~ one hundred and fifty years of shared tradition ~

Quilts have long been descriptive symbols of America. The people, places, and ideas from which they come and for what they represent are commonly placed on American beds and walls and also prominently displayed in museum shows and art collections. At first glance, American quilts seem to either be traditionally European designed or wild, mis-matched patchwork patterns thrown together with whatever cloth was left over in the scrap pile. At first glance they seem to be either useful household items or prized museum relics. At first glance they seem to be static representations of the woman and the era in which they were made. Yet Southern American quilts communicate a bond between African American and European American women and traditions, as well as a role within society, that often goes overlooked and unappreciated. The following project is a look at the Southern quilting tradition as it has evolved over the last one hundred and fifty years both in terms of the physical patterns and quilts produced and in terms of the role quilting represents in America. The project includes a description of European and African quilting traditions and their contributions to Southern quilting, a look at seven individual women and their personal quilting traditions, and a selective "archive" of the American literary works which center around the role of American quilts. Continue to the Table of Contents to learn more about Southern Quilting.....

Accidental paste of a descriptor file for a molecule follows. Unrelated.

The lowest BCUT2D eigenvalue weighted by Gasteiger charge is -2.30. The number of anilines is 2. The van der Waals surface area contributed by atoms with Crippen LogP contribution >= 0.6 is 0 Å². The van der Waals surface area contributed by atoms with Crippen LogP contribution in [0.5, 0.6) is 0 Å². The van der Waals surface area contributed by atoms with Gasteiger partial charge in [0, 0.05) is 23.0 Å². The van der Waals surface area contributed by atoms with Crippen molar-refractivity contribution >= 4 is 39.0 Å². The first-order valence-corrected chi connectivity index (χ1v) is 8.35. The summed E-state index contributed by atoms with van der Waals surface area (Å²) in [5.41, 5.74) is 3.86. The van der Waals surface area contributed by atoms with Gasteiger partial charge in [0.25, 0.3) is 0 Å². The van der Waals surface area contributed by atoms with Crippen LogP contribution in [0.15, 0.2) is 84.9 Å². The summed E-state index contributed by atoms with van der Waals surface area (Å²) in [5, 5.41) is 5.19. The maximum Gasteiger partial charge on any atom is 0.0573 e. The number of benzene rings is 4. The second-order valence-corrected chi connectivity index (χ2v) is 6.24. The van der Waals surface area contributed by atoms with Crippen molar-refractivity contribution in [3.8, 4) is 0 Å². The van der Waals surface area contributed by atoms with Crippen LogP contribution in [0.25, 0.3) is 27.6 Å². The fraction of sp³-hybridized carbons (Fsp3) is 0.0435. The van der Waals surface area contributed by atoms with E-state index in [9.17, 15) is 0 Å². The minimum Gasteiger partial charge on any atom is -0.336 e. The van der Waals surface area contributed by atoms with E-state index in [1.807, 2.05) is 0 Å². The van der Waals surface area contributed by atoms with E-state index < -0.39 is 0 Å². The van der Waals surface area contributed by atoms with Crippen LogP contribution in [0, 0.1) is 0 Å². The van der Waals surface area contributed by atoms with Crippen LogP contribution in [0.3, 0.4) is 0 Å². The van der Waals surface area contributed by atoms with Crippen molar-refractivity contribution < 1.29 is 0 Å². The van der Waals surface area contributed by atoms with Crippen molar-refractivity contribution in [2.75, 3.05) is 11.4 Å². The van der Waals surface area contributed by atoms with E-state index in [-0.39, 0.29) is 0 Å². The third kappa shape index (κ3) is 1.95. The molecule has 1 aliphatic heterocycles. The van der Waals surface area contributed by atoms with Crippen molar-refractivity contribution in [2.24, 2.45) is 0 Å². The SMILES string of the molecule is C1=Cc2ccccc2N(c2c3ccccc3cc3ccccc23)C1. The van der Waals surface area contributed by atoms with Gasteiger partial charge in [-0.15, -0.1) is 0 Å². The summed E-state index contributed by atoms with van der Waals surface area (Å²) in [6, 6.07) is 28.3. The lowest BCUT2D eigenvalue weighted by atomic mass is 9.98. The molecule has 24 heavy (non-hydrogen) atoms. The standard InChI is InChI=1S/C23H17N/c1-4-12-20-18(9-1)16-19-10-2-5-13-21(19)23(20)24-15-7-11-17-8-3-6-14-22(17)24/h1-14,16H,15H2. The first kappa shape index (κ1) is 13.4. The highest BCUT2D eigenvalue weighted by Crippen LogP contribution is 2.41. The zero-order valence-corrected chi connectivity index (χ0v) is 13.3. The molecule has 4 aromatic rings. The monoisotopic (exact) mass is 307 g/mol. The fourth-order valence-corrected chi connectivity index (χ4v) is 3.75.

Table of Contents